In America’s 50 largest cities, the high school graduation rate is 53%. Nearly ½ of students do not earn a diploma within four years of starting the 9th grade. Not finishing high school adversely affects a person’s life in numerous ways. For example, dropouts are far more likely to be unemployed or imprisoned compared to their peers.

Based on national statistics, one would expect kids growing up in Harlem to struggle in school due to a variety of social factors. However, Geoffrey Canada’s innovative approach to education has reversed the fortunes of thousands of children in the community. Through his pioneering nonprofit organization, the Harlem Children’s Zone (HCZ), Canada has empowered students to excel academically.


1) Empowerment is about the big picture.

At Harlem Children’s Zone the big picture, or ultimate goal, is to educate students effectively. If HCZ only focused on what happens at school, then the organization would fail miserably in its mission. Even when given access to brilliant teachers and innovative curricula, children have trouble learning if they’re underfed, living in unsanitary conditions, or neglected at home by their parent(s) or guardian(s).

To accomplish its mission, Harlem’s Children Zone engages with students before they even enter school, and the organization’s influence extends far beyond the classroom. HCZ trains parents, hosts after-school activities, provides health care, inspects the physical condition of housing, and promotes physical fitness and nutritious diets. Given its big picture goal, HCZ has recognized the need for a holistic strategy committed to rebuilding the infrastructure of an entire community.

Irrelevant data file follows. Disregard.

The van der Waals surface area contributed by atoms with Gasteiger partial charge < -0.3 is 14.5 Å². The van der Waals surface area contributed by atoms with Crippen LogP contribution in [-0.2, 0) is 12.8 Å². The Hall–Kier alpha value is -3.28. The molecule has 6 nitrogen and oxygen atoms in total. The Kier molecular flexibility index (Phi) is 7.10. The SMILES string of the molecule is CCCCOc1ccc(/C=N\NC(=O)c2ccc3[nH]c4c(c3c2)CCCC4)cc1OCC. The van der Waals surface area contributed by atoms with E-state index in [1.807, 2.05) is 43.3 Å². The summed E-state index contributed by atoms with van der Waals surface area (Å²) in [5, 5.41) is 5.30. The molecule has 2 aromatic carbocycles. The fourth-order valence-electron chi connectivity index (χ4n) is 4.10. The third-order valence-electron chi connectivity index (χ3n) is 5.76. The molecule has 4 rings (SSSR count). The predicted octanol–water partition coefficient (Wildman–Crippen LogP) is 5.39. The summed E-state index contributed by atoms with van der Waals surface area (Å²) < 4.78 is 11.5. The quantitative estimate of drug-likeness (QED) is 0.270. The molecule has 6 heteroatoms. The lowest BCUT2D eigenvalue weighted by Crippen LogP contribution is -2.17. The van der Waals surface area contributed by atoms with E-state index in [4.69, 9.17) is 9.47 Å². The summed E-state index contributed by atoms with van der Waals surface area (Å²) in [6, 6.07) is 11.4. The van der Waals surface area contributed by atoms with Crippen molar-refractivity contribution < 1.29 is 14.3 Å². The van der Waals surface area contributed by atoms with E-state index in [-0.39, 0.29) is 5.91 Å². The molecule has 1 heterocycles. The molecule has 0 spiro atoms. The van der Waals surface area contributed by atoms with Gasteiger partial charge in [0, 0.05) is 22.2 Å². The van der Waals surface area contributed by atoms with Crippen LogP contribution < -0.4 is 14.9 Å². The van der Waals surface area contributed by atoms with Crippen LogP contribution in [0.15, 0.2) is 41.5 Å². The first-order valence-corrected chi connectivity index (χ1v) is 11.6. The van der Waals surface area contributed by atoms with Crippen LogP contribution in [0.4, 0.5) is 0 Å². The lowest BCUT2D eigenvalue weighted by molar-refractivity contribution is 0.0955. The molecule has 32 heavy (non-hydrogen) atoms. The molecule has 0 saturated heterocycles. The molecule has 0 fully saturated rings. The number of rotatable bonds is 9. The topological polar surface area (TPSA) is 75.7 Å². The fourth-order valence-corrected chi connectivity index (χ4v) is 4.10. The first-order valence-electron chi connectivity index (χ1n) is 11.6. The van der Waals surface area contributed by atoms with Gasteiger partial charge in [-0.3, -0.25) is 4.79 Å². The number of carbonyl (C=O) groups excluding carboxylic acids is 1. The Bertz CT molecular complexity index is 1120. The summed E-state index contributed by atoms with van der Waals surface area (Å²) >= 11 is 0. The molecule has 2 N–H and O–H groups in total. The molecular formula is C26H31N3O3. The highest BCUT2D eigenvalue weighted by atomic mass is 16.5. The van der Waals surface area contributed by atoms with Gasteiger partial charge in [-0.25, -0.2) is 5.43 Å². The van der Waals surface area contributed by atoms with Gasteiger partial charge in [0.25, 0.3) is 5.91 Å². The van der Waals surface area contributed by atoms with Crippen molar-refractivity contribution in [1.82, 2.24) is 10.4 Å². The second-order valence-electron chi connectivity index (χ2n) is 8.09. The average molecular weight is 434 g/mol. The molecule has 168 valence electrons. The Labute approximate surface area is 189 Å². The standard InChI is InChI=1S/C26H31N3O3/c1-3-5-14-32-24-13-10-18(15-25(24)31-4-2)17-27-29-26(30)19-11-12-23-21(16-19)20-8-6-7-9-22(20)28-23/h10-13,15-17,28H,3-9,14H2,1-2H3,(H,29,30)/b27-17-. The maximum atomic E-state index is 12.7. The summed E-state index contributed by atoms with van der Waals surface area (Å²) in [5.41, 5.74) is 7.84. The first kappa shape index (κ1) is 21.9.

2) Empowerment is about trust.

Sadly, society expects many children in America to fail. Many children are branded as victims of their environment before they even take a single test. Harlem Children’s Zone certainly does not discount the negative influence of dysfunctional surroundings. However, HCZ trusts that students have amazing potential to excel in spite of difficult circumstances. They expend energy and resources to give opportunities to children that others might label as “lost causes.” The results speak for themselves. On standardized tests, students in the HCZ system routinely outperform their peers from more affluent neighborhoods of their district, city, and state.

3) Empowerment is about accountability.

HCZ encourages teachers to experiment in the classroom, and it celebrates the initiative to try new methods—even when they fail. However, HCZ has no tolerance for long-term underperformance. Students are tested regularly to track their development, and teachers are held accountable for helping their students to make progress. Leaders at HCZ are unafraid to fire teachers who prove unable to meet performance standards.

Questions for Application

In a single sentence, describe the big picture goals of your organization.
How do leaders in your organization express their trust in those they supervise?
What data do you collect in order to measure performance? How are people held accountable for a track record of underperformance?

Leave a Comment

This site uses Akismet to reduce spam. Learn how your comment data is processed.